A total of 600 respondents participated in the study, which consisted of 400 (66.7%) school teachers (non-patients) and 200 (33.3%) patients with a median age of 48 years (range 18-83 years). The majority (461, 76.8%) were females and 523 (87.2%) were married. A total of 89 (14.8%) participants had university education. Among others, 20 had between 1 and 6 years of formal education (3.3%), 99 had 7-12 years of schooling (16.5%), 383 had >12 years of schooling without university education (63.8%), and 9 had no formal education (1.5%). Twenty-six percent reported having had one or more episodes of toothache within the preceding six months.
GSROH of the study participants
A total of 126 (21.0%) participants rated their oral health as being very good, 305 (50.8%) as good, 117 (19.5%) as neither good nor poor, 37 (6.2%) selected poor, while 15 (2.5%) rated it as very poor. The patients significantly rated their oral health status as poor, compared to non-patients [Table 1].
Oral examination findings
The number of mobile teeth recorded on examination ranged from 0 to 32, and 105 (17.5%) participants had mobile teeth. A total of 149 (24.8%) participants had decayed teeth, with the number of decayed teeth ranging from 0 to 8. One or more teeth were missing from the oral cavity of 137 (22.8%) participants. The total DMFT score ranged from 0 to 17; 219 (36.5%) participants had a DMFT score greater than zero. The CPI scores recorded were: 0 (healthy periodontium) in 1 (0.2%) participant, 1 (bleeding encountered on probing) in 13 (2.2%) participants, 2 (calculus accumulation) in 438 (73.0%) participants, 3 (periodontal pockets 3.5-5.5 mm deep) in 131 (21.8%) participants. and 4 (periodontal pockets deeper than 5.5 mm) in 17 (2.8%) participants.
The patients in the study had higher numbers of mobile teeth, decayed teeth, and missing teeth than the non-patients [Table 2]. The patients also had higher DMFT scores and worse periodontal status.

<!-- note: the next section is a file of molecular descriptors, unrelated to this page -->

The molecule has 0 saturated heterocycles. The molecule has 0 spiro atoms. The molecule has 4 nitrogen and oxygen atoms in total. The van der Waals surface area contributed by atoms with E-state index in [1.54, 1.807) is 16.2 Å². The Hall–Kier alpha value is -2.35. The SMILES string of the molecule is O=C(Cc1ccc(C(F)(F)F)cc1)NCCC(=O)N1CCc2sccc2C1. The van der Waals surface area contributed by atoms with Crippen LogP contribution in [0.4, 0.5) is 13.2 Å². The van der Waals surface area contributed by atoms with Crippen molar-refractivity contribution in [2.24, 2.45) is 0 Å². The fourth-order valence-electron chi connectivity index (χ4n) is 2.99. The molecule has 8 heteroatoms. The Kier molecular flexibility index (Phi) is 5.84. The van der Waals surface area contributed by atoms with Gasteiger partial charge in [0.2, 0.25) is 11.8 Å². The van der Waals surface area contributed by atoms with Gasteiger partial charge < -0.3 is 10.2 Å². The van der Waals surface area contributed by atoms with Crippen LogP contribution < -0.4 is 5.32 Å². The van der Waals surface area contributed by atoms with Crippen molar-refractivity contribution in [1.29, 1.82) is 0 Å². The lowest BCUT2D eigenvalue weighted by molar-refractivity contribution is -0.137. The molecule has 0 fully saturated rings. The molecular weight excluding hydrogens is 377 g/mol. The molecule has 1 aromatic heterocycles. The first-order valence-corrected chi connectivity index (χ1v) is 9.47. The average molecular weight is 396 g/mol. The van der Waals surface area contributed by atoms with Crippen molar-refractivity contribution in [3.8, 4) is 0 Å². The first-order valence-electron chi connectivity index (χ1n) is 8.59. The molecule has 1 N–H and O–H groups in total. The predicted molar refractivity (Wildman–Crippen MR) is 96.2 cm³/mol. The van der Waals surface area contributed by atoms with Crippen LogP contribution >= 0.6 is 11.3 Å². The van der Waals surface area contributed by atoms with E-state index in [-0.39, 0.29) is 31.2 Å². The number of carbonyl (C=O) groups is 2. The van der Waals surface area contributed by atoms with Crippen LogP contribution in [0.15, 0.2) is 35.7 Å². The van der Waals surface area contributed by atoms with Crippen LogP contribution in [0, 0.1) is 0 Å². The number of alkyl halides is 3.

GSROH and toothache
A total of 98 (62.4%) out of 157 participants who had toothache within the preceding 6 months rated their oral health status as poor, compared to 41 (16.0%) out of 443 participants who had no toothache (P < 0.001).
GSROH and oral examination findings
A higher proportion of participants with mobile teeth rated their oral health status as poor than those without mobile teeth (46.7% vs. 24.2%, P < 0.001). The proportion of participants with decayed teeth who rated their oral health status as poor (49.0%) was higher than that of participants without decayed tooth (21.3%, P < 0.001). Similar relationships were found between GSROH and "missing teeth" or DMFT status [Table 3]. There was no statistically significant relationship between the GSROH and CPI scores.
Predictors of GSROH status of participants among normative needs
Participants with mobile teeth were three times more likely to report their oral health status as poor compared to those without mobile tooth [odds ratio (OR) = 2.68; 95% confidence interval (CI): 1.29, 4.23; P < 0.001]. Those with carious tooth/teeth were twice as likely as participants without carious teeth to state that their oral health was poor (OR = 2.25; 95% CI: 1.09, 4.65; P = 0.029). Having "missing" teeth, a DMFT score higher than zero, and presence of periodontal pocket were not significant predictors of global self-rating [Table 4].
|Table 4: Logistic regression analysis of the relationship between GSROH and oral examination findings (with GSROH as the dependent variable and poor as reference) |
Click here to view
| Discussion|| |
This is the first study in Nigeria to describe the applicability of this single-item tool in summarizing the oral health status in both the population and clinical settings. In addition to the enormous benefits it presents when the subjective and objective assessment of oral health is quickly needed, scores obtained from the GSROH have been found to correlate with multi-item indices like Oral Health Related Quality of Life measure that assesses the perception of individuals on how oral health affects daily activities.